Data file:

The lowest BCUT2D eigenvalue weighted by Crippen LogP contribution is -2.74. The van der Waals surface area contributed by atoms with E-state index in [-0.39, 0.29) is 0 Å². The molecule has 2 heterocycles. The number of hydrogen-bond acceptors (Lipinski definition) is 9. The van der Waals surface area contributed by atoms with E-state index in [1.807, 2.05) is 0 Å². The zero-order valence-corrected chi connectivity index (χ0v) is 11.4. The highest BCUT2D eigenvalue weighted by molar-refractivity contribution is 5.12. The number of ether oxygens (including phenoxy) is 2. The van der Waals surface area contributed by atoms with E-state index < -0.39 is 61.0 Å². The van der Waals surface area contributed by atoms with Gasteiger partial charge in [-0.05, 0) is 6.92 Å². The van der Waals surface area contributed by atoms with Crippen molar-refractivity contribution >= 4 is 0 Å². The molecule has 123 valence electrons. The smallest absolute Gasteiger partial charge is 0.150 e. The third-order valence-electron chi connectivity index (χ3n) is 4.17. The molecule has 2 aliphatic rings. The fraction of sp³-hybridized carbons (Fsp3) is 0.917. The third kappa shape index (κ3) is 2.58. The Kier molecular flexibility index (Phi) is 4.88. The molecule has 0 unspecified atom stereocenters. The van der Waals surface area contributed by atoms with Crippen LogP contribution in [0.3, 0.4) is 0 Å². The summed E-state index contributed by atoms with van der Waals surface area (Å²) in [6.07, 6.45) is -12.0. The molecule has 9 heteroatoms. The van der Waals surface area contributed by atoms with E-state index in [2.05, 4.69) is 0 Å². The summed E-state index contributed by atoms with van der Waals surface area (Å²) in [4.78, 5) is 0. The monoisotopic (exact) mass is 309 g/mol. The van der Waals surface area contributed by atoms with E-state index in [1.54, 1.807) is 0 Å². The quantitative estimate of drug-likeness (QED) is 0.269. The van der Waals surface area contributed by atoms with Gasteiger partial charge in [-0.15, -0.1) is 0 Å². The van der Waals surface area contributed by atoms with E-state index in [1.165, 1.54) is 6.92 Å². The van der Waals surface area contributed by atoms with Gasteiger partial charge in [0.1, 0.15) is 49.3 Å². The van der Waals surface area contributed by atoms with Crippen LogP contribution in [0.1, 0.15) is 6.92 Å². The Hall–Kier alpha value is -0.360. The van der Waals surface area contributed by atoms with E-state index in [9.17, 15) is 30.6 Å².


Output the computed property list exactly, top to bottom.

The lowest BCUT2D eigenvalue weighted by Crippen LogP contribution is -2.74. The van der Waals surface area contributed by atoms with E-state index in [-0.39, 0.29) is 0 Å². The molecule has 2 heterocycles. The number of hydrogen-bond acceptors (Lipinski definition) is 9. The van der Waals surface area contributed by atoms with E-state index in [1.807, 2.05) is 0 Å². The zero-order valence-corrected chi connectivity index (χ0v) is 11.4. The highest BCUT2D eigenvalue weighted by molar-refractivity contribution is 5.12. The number of ether oxygens (including phenoxy) is 2. The van der Waals surface area contributed by atoms with E-state index < -0.39 is 61.0 Å². The van der Waals surface area contributed by atoms with Gasteiger partial charge in [-0.05, 0) is 6.92 Å². The van der Waals surface area contributed by atoms with Crippen molar-refractivity contribution >= 4 is 0 Å². The molecule has 123 valence electrons. The smallest absolute Gasteiger partial charge is 0.150 e. The third-order valence-electron chi connectivity index (χ3n) is 4.17. The molecule has 2 aliphatic rings. The fraction of sp³-hybridized carbons (Fsp3) is 0.917. The third kappa shape index (κ3) is 2.58. The Kier molecular flexibility index (Phi) is 4.88. The molecule has 0 unspecified atom stereocenters. The van der Waals surface area contributed by atoms with Crippen LogP contribution in [0.3, 0.4) is 0 Å². The summed E-state index contributed by atoms with van der Waals surface area (Å²) in [6.07, 6.45) is -12.0. The molecule has 9 heteroatoms. The van der Waals surface area contributed by atoms with E-state index in [2.05, 4.69) is 0 Å². The summed E-state index contributed by atoms with van der Waals surface area (Å²) in [4.78, 5) is 0. The monoisotopic (exact) mass is 309 g/mol. The van der Waals surface area contributed by atoms with E-state index in [1.54, 1.807) is 0 Å². The quantitative estimate of drug-likeness (QED) is 0.269. The van der Waals surface area contributed by atoms with Gasteiger partial charge in [-0.15, -0.1) is 0 Å². The van der Waals surface area contributed by atoms with E-state index in [1.165, 1.54) is 6.92 Å². The van der Waals surface area contributed by atoms with Gasteiger partial charge in [0.1, 0.15) is 49.3 Å². The van der Waals surface area contributed by atoms with Crippen LogP contribution in [0.1, 0.15) is 6.92 Å². The Hall–Kier alpha value is -0.360. The van der Waals surface area contributed by atoms with E-state index in [9.17, 15) is 30.6 Å².